By Jemaima Rae C. Porter|
“Don’t cry Ashley. Don’t be afraid. I will be outside, here, when your class ends.” My grandfather’s promise whenever I get scared in entering our classroom on the first day of school.
My grandfather is my hero, best friend, and partner in everything. I couldn’t imagine my life growing up without him.
I never got the chance to meet my real father. I just heard stories that he and my mom were secret lovers when they were young. They were inseparable, just perfect for each other.
They got married at an early age of twenty-two. After three months of being married, my mother got pregnant. They had their first baby. That’s me.
My mother had a perfect pregnancy in her first three months, until my father was diagnosed with stage four leukemia. That’s when everything changed; from happy to sad; perfect to imperfect, well to unwell; and rich to poor.
They had to spend all the saved money for my father to get better. But things didn’t change, it only got worse. Three months before I was born, my father’s life was expected to last for another month.
My father survived the first month. But the second, he refused to take medications because it’s only a month away before my mother’s labor. That’s when they decided to stop everything – from medication to check ups.
According to my grandfather’s story, my father chose to spend the rest of his life with his family than in the hospital where he can already smell the scent of death. My father’s condition got worst over the month of November, even though he doesn’t like it; he was usually rushed to the hospital. He was confined for 12 times.
On his 12th confinement, it was at Christmas Eve. He was so weak. His confinement did not last long. Five minutes before Christmas, he passed away.
With too much mixture of stress and sorrow, my mother went into labor.I was born at exactly December 25, it was the sunrise of Christmas Day.
Since then, my grandfather stood as my father, while my mother was very much devoted to her work as a professor in one of the most renowned universities in the country.
My grandfather is my playmate since the day I was born. As the only child and having a strict mother who doesn’t let me play outside or make friends with other kids, I grew up as a quiet but fun loving kid.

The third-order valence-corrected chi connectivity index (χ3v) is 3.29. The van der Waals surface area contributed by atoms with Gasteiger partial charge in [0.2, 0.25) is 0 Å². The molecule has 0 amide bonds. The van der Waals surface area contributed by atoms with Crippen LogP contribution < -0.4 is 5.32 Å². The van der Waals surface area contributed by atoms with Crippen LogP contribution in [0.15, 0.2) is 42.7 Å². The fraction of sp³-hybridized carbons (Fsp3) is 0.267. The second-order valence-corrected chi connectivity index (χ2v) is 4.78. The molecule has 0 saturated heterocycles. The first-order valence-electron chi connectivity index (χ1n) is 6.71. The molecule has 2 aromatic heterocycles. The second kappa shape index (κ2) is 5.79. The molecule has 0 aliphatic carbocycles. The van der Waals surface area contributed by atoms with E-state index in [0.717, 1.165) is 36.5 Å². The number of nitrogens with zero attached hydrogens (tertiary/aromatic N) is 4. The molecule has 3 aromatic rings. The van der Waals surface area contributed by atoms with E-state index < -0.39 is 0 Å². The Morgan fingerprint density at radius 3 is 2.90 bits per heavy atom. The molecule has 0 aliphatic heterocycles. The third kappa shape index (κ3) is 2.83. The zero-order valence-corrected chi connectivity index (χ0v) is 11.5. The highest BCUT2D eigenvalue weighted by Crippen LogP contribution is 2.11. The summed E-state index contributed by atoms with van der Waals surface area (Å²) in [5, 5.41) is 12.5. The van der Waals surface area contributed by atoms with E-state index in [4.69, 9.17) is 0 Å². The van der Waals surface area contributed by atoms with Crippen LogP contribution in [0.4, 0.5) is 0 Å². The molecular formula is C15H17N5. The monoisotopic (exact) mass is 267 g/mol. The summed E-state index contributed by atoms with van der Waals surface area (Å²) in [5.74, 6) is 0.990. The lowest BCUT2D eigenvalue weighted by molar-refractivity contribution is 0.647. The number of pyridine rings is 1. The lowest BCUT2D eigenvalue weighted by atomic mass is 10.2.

When I first entered school, I was very afraid. I thought I could never make it. But I did.
I can still remember how my grandfather would treat me out for snacks when I got high scores in exams, and how he would buy me new clothes and toys whenever I got special awards at the end of the school year.
And when the first day of every school year came, he was always there to guide me. He was even more excited than I am. I remember how he would make me sandwiches and prepare my things for school. His presence was the reason why I never cried on the first day of school. But that was ten years ago. Now, I am about to enter college.
Everything is prepared. I have my packed lunch, bag, notebook and pen. But one thing is missing– my grandfather.
Three years ago, he was diagnosed with a heart failure. Knowing that he was sick made me mad. I got mad at the world, at him, at everyone, at everything.
In my mind was the question, “how can I make it without him?” I need him.
He told me that everything was going to be alright, and I can make it without him.
For three years, without his guidance, I made it out of high school. But as I continue to grow and learn how to be independent, my grandfather got weaker and weaker.
He did not want to be confined at the hospital. He even got mad, cried, and hugged me, begging not to confine him when we tried to. It broke my heart seeing my grandfather as weak and fragile as a paper.
His suffering ended one night before my first day of college. I was very afraid to leave for school because I felt alone. With him not being with me physically on the first day of school, I did not feel brave enough. But as his words stroke my heart again and again, “Go to school Ashley I will be with you. I will be here when your class ends,” I felt strong and faithful enough that he’s with me.
Now, it feels like I’m starting all over again as a grade one student. Tears are rolling down my cheeks. My heart is pounding ten times faster. And everyone is looking at me like I’m a lost child.
In my mind, this is not my typical first day of school. I’m in college, everyone is cool, doesn’t care about the world, brave enough to face everything.
But that’s not me today. I’m scared and longing for my grandfather. Maybe some won’t understand it but this is the hardest ordeal I have ever had. And this is the start of my growing up to be independent, fearless, and strong.
I am ready.